As much I like to see Roger play, his match could not rival the match between Gail Monfils and Fabo Fognini for pure drama and controversy. This match had just about everything. I didn’t watch the whole match, but I did join it in time to see Monfils squander a double break at 4-1 in the fourth set and lose the set 6-4. Then at 4-4 in the fifth it started to get really dark, so the supervisor came on court. The players were asked whether they wanted to continue, which was the first mistake. Monfils said that he wanted to continue, and why not? The crowd was so into this match that if I was Monfils I would also have wanted to continue. But Fognini was hesitant. He ended up arguing with the officials for something like 15 minutes, and was then given a point penalty for holding up play. I didn’t see it, but Fognini had already gotten a warning for taking too long to serve earlier in the match.

So that meant that a second offense warranted a point penalty. I thought that was a shame, but Fognini held on anyway to make the score 5-4 in his favor. As you can imagine, at this point the crowd was heavily involved, going absolutely nuts when Monfils wins a point and being quiet whenever Fognini won a point. It was unfortunate that Fognini had to deal with a the dark and the crowd at the same time. So I was disappointed when he couldn’t take advantage of several match points at 5-4. He pretty much choked on those match points, but I guess it was fitting that the match should carry on tomorrow. This whole situation reminded me of times when I played in France and felt like the French was trying to give their player the unfair advantage. It happened to me when I was playing in France and I saw it happen on several other occasions to other players as well.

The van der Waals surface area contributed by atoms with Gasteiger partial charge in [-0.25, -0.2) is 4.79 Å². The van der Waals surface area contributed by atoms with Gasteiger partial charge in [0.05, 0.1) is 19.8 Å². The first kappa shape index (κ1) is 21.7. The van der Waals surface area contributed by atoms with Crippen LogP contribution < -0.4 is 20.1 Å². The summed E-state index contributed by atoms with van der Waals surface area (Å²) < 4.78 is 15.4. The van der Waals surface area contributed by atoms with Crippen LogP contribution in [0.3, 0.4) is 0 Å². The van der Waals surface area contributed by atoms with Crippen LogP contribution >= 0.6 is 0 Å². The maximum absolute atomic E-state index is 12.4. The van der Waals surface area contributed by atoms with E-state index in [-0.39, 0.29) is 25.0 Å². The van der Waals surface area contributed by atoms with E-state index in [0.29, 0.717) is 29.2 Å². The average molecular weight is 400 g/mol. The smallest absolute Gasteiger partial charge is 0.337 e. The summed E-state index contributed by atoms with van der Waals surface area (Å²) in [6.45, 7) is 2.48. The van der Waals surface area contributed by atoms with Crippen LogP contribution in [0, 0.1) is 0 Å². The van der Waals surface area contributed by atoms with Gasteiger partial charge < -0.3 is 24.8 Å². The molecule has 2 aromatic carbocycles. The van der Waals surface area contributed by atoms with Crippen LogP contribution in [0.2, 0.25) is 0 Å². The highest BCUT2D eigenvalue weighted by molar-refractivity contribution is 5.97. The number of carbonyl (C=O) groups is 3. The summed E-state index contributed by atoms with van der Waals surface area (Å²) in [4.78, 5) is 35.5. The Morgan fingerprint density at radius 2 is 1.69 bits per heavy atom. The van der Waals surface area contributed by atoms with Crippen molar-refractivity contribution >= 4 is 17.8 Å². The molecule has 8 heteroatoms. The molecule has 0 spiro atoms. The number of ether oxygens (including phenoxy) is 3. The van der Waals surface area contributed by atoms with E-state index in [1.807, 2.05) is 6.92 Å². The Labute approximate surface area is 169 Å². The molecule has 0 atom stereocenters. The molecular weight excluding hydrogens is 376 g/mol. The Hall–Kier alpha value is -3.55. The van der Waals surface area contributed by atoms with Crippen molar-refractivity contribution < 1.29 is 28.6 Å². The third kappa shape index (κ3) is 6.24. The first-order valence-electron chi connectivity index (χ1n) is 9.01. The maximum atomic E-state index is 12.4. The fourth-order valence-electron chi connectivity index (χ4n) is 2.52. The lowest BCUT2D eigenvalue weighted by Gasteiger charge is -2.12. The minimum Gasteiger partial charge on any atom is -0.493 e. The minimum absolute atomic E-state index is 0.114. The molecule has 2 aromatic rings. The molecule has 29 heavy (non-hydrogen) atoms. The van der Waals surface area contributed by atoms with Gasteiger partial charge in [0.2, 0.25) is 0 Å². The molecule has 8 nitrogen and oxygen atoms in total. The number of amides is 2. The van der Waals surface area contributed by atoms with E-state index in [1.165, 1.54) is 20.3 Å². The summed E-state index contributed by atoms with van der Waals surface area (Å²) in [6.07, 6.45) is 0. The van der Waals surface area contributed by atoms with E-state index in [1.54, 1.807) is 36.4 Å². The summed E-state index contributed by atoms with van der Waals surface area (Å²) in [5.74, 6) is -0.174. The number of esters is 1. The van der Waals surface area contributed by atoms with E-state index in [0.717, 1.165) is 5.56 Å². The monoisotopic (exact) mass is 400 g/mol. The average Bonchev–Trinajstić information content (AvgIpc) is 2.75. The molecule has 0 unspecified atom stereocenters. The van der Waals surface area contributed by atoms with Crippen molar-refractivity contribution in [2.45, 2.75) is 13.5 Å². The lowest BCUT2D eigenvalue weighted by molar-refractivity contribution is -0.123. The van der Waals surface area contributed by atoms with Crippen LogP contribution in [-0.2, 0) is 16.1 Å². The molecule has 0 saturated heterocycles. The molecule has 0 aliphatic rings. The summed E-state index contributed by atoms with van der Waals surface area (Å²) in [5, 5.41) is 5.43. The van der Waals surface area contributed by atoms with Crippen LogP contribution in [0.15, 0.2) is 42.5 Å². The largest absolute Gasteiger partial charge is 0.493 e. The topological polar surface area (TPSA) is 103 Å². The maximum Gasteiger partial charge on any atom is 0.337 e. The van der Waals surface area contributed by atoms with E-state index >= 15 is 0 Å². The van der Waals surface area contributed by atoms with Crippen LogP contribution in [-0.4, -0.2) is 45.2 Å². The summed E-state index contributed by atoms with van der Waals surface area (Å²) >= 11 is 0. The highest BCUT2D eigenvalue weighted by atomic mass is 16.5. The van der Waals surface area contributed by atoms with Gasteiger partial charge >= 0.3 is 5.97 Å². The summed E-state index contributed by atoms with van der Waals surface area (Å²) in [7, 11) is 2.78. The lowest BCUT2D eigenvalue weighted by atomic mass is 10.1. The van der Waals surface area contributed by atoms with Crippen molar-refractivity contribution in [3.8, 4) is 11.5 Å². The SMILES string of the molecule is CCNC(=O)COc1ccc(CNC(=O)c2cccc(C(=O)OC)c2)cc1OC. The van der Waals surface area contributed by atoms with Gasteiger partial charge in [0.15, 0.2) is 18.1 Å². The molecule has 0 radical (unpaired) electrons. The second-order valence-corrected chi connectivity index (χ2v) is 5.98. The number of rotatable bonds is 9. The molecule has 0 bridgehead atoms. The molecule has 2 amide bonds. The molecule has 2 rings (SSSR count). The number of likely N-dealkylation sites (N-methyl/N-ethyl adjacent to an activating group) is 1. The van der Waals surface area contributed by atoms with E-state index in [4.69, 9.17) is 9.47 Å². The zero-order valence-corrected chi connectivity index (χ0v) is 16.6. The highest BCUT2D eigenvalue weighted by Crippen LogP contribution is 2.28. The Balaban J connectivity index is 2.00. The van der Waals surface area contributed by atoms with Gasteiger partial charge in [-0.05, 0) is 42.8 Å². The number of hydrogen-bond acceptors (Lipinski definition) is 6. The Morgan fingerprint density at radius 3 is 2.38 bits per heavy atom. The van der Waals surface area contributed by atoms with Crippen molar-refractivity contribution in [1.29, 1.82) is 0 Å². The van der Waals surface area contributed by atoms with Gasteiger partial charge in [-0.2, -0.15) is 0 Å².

Now neither the tournament referee nor the umpire was French as far as I know, so I can’t say for sure that the French had anything to do with this, but the crowd sure played there little part in all of this. This is just something I never understood about the French as I have played most of my overseas tennis there. They always seem to give their players an unfair advantage, but in the end they just screw themselves over. I say this because the French players always do a lot better in their own country then any other country. France is like a tennis paradise. They have everything there. From junior tournaments, to money tournaments, to futures, to challengers, and ATP level events. So the players there have it really good. And as if that is not enough, when they play at home the officials do their best to make it easier for them and harder for their opponents.